The Volvo XC60 Recharge plug-in hybrid electric vehicle (PHEV) no longer qualifies for a federal tax credit as of January 3, 2023, because its starting MSRP exceeds the maximum price cap.
Since 2010, many EV buyers have been eligible for US federal tax credits ranging from $2,500 to $7,500. Prior to the Inflation Reduction Act, which disqualifies vehicles with certain base MSRPs, Volvo's V60 Recharge and XC60 Recharge models were eligible for this credit.
Here, we'll discuss the benefits and drawbacks of purchasing the Volvo XC60 Recharge today (without the tax credit), then look at some excellent alternative PHEVs and electric SUVs.
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Is the Volvo XC60 Recharge still eligible for federal tax credit?
No. As of January 3, 2023, the Volvo XC60 Recharge no longer qualifies for any federal tax credits from the IRS.
The US government began offering a $7,500 tax credit for electric vehicles, plug-in hybrids, and fuel-cell electric vehicles in 2010. If you bought one of these cars on or before August 16, 2022, it might have
qualified for the tax creditas long as the manufacturer hasn't reached a sales cap.
In order to qualify for a tax credit today, hybrids and EVs must now meet new criteria that were implemented when the Inflation Reduction Act was signed in August 2022.
Additional eligibility requirementsgo into effect in 2023.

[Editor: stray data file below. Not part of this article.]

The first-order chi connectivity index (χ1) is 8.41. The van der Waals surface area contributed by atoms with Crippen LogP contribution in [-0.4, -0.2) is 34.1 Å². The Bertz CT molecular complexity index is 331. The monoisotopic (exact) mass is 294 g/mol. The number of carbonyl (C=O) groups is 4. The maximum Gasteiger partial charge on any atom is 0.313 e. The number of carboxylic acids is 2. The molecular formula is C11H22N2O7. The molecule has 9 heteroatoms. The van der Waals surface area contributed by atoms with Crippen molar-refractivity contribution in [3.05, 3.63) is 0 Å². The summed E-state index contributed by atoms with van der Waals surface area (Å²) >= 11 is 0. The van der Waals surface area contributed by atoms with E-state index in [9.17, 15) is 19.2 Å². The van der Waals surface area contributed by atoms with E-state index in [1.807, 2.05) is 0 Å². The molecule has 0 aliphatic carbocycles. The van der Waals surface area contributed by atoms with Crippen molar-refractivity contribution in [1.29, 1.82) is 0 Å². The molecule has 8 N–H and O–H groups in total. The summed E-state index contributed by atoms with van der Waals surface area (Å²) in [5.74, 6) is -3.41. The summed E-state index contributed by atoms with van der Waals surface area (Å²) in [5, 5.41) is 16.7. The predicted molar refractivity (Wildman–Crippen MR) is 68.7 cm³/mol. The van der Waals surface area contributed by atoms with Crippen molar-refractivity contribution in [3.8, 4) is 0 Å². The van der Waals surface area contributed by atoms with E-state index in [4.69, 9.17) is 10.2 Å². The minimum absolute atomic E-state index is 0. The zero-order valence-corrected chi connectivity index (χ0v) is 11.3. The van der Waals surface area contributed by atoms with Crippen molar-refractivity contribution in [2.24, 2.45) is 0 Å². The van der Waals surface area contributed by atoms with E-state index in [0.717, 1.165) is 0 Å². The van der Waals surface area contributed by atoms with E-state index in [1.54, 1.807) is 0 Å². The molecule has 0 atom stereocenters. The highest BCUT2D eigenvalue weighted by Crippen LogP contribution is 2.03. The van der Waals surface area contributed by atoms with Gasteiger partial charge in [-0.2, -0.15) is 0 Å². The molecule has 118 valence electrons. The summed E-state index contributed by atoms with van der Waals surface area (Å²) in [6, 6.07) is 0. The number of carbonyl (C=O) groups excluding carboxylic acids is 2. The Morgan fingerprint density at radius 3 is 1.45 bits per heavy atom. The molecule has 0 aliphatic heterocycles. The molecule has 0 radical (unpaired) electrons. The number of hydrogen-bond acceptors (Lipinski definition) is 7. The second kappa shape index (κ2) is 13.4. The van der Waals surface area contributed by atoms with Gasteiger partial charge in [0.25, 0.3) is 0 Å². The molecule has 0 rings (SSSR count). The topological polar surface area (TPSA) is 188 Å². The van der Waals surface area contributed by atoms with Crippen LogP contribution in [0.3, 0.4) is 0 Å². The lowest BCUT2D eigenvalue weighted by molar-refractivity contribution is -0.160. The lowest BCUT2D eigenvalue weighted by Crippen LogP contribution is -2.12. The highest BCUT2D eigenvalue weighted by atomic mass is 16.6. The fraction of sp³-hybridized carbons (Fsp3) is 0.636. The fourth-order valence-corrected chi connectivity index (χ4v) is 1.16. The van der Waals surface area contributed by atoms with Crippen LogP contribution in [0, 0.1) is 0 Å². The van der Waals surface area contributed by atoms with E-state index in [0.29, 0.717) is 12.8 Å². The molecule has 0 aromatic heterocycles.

If you bought an electric vehicle (EV) after August 16, 2022, and had it in your possession before the new year, you can only get the tax credit if the vehicle's final assembly was in North America and its MSRP is below a certain price point.
Unfortunately, the Volvo XC60 Recharge currently does not meet this requirement because it exceeds the MSRP threshold.
But that doesn’t mean all Volvo models are ineligible! The 2022 Volvo S60 Recharge (Extended Range) and the 2023 S60 T8 Recharge (Extended Range) are both eligible for the full tax credit.
The entire list of vehicles that fit these manufacturing and price criteria can be seen on the
Alternative Fuels Data Center website. You can also enter a vehicle identification number (VIN) to find out where that particular car was manufactured.
What you should know about the new federal EV tax credit requirements
As of 2023 and at least until 2032 (when the new credit expires), low-emissions vehicles must meet a number of new requirements to qualify for a tax credit. Let’s go over them.
To begin, your income will be considered. To be eligible for the tax credit, single drivers cannot earn more than $150,000 per year, while married couples filing jointly cannot earn more than $300,000.